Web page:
Questions? Call (888) 845-2887 Hablamos Español

Abilene Reporter News Newspaper Archive: August 13, 1970 - Page 1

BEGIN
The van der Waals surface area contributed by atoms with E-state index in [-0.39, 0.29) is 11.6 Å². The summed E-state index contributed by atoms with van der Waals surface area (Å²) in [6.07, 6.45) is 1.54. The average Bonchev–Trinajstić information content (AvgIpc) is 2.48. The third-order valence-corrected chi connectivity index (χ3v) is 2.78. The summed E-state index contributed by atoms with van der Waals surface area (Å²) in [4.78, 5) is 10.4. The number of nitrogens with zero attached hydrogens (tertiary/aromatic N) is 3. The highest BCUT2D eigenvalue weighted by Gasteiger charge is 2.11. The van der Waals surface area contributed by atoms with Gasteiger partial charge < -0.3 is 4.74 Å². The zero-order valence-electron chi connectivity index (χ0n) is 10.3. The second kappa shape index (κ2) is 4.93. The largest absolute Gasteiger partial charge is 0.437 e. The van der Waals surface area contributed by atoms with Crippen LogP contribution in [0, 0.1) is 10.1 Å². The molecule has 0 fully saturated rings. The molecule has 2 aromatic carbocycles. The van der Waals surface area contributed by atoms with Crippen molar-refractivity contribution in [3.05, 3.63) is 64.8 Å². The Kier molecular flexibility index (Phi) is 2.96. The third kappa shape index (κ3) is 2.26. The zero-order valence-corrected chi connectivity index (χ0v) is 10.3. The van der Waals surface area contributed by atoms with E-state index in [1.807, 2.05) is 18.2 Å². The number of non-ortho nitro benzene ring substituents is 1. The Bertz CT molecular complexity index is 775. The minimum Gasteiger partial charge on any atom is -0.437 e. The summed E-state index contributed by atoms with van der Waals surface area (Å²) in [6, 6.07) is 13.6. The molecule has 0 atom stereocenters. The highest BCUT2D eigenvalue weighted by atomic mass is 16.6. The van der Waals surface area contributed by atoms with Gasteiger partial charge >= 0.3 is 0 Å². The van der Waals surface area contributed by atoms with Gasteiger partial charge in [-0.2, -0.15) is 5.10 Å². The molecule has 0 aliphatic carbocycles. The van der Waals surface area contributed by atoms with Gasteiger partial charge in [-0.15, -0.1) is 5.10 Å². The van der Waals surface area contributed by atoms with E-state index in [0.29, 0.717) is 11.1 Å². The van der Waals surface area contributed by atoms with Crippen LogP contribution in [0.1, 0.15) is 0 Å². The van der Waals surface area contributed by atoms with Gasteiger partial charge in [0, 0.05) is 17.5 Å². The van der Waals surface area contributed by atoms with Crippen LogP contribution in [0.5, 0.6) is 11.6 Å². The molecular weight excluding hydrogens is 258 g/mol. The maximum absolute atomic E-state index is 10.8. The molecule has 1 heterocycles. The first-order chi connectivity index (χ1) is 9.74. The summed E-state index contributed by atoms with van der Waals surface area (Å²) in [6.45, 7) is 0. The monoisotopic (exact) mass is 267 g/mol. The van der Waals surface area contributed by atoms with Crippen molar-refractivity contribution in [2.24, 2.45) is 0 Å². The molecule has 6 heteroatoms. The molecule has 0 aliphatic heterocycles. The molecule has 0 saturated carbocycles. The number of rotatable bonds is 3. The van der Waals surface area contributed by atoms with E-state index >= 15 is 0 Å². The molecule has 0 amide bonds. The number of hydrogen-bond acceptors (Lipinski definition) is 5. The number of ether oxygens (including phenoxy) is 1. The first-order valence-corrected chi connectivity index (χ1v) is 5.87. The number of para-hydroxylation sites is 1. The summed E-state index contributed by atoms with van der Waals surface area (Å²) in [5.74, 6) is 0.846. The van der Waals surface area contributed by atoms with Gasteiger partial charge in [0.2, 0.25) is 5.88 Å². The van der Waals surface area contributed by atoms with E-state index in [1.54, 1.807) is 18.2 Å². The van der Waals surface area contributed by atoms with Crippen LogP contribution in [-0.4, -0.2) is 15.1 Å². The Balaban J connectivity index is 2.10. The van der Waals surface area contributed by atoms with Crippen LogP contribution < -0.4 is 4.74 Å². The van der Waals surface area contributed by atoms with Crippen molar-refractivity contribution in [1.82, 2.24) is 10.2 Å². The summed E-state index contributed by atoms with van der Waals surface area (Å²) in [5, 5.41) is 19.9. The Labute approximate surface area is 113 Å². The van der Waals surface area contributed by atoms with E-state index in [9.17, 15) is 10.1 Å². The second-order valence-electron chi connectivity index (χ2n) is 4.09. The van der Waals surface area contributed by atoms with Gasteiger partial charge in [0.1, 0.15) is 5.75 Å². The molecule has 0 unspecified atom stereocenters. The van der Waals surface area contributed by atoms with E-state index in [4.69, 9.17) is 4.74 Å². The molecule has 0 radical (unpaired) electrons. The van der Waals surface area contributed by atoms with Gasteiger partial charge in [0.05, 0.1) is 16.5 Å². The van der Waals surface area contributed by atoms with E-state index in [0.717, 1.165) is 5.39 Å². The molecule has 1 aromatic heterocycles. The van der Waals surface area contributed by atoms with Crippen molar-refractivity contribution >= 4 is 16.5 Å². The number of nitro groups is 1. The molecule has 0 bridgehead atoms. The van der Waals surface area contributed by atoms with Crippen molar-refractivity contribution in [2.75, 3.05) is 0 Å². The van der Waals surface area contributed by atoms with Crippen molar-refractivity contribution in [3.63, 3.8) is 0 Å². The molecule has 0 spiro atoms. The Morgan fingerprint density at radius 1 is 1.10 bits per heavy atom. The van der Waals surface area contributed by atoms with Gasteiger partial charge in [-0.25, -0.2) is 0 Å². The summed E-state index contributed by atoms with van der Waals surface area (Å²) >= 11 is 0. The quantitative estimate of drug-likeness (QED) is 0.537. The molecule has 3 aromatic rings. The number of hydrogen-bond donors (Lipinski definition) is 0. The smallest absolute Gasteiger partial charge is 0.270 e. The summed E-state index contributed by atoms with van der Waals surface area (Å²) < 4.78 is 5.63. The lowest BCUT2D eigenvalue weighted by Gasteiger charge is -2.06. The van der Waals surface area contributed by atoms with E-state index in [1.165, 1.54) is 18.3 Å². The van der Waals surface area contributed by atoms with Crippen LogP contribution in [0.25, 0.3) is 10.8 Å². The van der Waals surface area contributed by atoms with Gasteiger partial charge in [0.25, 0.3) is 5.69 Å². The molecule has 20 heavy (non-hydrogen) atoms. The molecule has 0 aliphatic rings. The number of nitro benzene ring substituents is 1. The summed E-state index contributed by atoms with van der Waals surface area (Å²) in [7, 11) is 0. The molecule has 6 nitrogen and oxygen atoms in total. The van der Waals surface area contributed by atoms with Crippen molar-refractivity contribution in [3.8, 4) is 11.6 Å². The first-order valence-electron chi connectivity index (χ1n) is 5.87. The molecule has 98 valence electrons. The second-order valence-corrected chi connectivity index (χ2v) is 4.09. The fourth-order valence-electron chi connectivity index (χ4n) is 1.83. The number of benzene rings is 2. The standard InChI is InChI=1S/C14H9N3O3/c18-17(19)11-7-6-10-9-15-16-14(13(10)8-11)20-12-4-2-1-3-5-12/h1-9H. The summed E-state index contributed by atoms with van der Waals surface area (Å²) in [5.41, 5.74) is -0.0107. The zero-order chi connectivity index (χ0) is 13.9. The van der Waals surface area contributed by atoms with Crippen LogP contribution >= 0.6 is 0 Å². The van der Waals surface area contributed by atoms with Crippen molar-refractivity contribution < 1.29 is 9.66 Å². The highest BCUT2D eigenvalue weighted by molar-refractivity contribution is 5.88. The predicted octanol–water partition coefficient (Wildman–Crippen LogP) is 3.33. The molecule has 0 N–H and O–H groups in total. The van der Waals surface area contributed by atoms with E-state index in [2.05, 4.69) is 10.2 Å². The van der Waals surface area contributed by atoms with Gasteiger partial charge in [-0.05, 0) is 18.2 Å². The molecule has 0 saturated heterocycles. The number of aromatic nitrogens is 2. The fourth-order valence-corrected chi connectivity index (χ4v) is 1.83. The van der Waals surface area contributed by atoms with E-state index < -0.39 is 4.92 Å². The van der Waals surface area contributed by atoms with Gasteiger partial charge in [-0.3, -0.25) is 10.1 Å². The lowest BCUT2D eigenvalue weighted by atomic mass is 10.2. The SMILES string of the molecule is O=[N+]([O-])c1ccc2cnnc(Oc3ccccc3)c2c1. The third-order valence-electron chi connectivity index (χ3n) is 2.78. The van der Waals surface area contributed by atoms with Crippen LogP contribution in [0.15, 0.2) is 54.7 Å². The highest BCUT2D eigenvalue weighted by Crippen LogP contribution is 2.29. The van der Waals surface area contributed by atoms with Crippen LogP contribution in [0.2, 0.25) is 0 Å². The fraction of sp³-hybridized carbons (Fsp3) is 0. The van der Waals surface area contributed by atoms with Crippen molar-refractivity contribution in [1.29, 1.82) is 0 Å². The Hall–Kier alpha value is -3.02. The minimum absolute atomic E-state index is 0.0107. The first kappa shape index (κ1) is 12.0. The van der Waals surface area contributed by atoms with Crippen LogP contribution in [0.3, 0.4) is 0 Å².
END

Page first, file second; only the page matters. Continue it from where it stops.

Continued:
Share Page

Publication: Abilene Reporter News

Location: Abilene, Texas

Issue Date:

Get 1 more page view just for clicking

to like us on Facebook